Nominated for the German Sustainability Award 2020
Kita Goldhofer on the shortlist among the top 8
The children’s daycare centre Karoline Goldhofer in Memmingen is asking the big, relevant question of how we treat used building fabric – and is finding good answers. This way, the building makes children, parents and staff experience that the used and repaired has value.
The children’s daycare centre is a former dwelling house, donated by a family. While others perhaps wolud have considered to demolish the existing building and to plan a new building on the plot, here the architects are working with the strengths of the old building – the materiality and the spaces – and complement it with a new, open area. A second skin in the form of polycarbonate multiwall sheets is being pulled over the villa of the founders. It functions like an energy garden: The thermodynamic buffer allows the abandonment of conventional insulation of the existing building. The former exterior space of the villa is turned into protected and generous space for the children.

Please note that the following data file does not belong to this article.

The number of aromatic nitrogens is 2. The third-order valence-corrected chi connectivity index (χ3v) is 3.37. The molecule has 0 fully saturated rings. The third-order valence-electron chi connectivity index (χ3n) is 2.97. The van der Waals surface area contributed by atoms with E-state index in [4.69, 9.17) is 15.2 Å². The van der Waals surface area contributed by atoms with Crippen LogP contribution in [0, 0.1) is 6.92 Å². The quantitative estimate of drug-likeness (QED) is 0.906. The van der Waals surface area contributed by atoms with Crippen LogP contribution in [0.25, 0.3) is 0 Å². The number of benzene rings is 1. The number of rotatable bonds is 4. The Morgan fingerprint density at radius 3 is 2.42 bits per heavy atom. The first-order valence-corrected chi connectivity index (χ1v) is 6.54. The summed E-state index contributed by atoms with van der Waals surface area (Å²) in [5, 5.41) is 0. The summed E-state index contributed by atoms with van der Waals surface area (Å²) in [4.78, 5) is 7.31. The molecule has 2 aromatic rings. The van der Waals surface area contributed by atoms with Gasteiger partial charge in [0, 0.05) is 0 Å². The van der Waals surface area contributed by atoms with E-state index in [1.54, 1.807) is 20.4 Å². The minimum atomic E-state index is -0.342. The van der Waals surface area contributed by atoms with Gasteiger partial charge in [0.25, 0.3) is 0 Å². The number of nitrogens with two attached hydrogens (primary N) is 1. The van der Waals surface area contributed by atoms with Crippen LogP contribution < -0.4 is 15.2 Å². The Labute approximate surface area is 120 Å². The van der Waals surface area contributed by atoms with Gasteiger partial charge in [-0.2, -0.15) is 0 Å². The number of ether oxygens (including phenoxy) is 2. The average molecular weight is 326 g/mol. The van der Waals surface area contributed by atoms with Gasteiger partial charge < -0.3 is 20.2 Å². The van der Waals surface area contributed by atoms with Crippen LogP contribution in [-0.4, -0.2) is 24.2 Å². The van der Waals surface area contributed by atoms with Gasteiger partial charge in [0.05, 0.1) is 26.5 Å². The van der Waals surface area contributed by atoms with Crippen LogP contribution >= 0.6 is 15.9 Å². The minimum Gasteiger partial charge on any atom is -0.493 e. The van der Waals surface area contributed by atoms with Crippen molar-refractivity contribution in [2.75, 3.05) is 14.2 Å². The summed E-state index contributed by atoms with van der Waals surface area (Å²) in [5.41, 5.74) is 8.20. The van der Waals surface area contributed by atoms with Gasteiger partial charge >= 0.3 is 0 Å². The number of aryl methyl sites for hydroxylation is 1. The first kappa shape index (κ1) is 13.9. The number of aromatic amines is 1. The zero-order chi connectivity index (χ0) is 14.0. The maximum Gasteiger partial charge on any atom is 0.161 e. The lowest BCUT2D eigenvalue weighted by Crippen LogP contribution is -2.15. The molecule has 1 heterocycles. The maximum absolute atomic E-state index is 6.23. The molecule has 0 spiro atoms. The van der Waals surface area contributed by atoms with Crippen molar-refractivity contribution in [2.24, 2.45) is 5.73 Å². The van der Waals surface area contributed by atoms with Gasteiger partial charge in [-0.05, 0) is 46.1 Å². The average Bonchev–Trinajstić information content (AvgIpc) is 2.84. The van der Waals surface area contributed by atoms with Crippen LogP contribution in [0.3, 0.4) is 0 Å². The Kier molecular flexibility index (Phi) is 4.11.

The existing is being made new and knitted further. Here we see an example of aesthetics which we will – and will have to – come across more often in future: new meets old. Traces of the villa, like the external fireplace for instance, are integrated in the new interior space. Exciting recesses for discovery emerge here.
Thus, also the Reggio-pedagogical concept of the daycare centre is being translated into architecture: Not on the imperfection of the children, but on their strengths should we build. On the inside, all material has been retained as found or has been built on bare. This corresponds with the pedagogic idea that the used and repaired should be made available to be experienced. In this way, the space serves as an educator on several levels.
Creating something good from the existing isn’t a new idea. This has already happened before – from necessity or simply through common sense – and perhaps has fallen into oblivion in our times of comfort and consumption. The innovation – if this is what we want to call this rediscovery – lies in flouting the learned, conventional claims and to create something extraordinary from the resistance of the existing instead. This approach is honoured by the DGNB jury, with a nomination of the daycare centre Karoline Goldhofer for the German Sustainability Award Architecture.